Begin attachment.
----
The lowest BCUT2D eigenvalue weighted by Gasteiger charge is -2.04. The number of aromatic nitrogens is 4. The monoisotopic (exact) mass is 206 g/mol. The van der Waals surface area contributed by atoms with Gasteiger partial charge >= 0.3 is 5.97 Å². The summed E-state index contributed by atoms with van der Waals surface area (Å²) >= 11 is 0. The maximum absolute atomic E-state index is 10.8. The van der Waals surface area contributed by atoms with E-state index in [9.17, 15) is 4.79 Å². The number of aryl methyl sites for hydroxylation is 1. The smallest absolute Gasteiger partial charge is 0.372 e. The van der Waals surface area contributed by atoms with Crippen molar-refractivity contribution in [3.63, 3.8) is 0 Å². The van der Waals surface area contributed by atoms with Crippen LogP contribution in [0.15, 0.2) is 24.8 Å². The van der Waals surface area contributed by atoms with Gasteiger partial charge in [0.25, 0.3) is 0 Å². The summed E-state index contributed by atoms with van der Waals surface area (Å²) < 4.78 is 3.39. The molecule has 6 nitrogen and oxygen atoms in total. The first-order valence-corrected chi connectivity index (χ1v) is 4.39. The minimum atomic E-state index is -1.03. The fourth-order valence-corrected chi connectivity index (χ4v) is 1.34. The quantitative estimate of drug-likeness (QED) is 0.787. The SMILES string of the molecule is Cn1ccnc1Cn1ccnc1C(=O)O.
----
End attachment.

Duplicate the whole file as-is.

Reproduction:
The lowest BCUT2D eigenvalue weighted by Gasteiger charge is -2.04. The number of aromatic nitrogens is 4. The monoisotopic (exact) mass is 206 g/mol. The van der Waals surface area contributed by atoms with Gasteiger partial charge >= 0.3 is 5.97 Å². The summed E-state index contributed by atoms with van der Waals surface area (Å²) >= 11 is 0. The maximum absolute atomic E-state index is 10.8. The van der Waals surface area contributed by atoms with E-state index in [9.17, 15) is 4.79 Å². The number of aryl methyl sites for hydroxylation is 1. The smallest absolute Gasteiger partial charge is 0.372 e. The van der Waals surface area contributed by atoms with Crippen molar-refractivity contribution in [3.63, 3.8) is 0 Å². The van der Waals surface area contributed by atoms with Crippen LogP contribution in [0.15, 0.2) is 24.8 Å². The van der Waals surface area contributed by atoms with Gasteiger partial charge in [0.25, 0.3) is 0 Å². The summed E-state index contributed by atoms with van der Waals surface area (Å²) < 4.78 is 3.39. The molecule has 6 nitrogen and oxygen atoms in total. The first-order valence-corrected chi connectivity index (χ1v) is 4.39. The minimum atomic E-state index is -1.03. The fourth-order valence-corrected chi connectivity index (χ4v) is 1.34. The quantitative estimate of drug-likeness (QED) is 0.787. The SMILES string of the molecule is Cn1ccnc1Cn1ccnc1C(=O)O.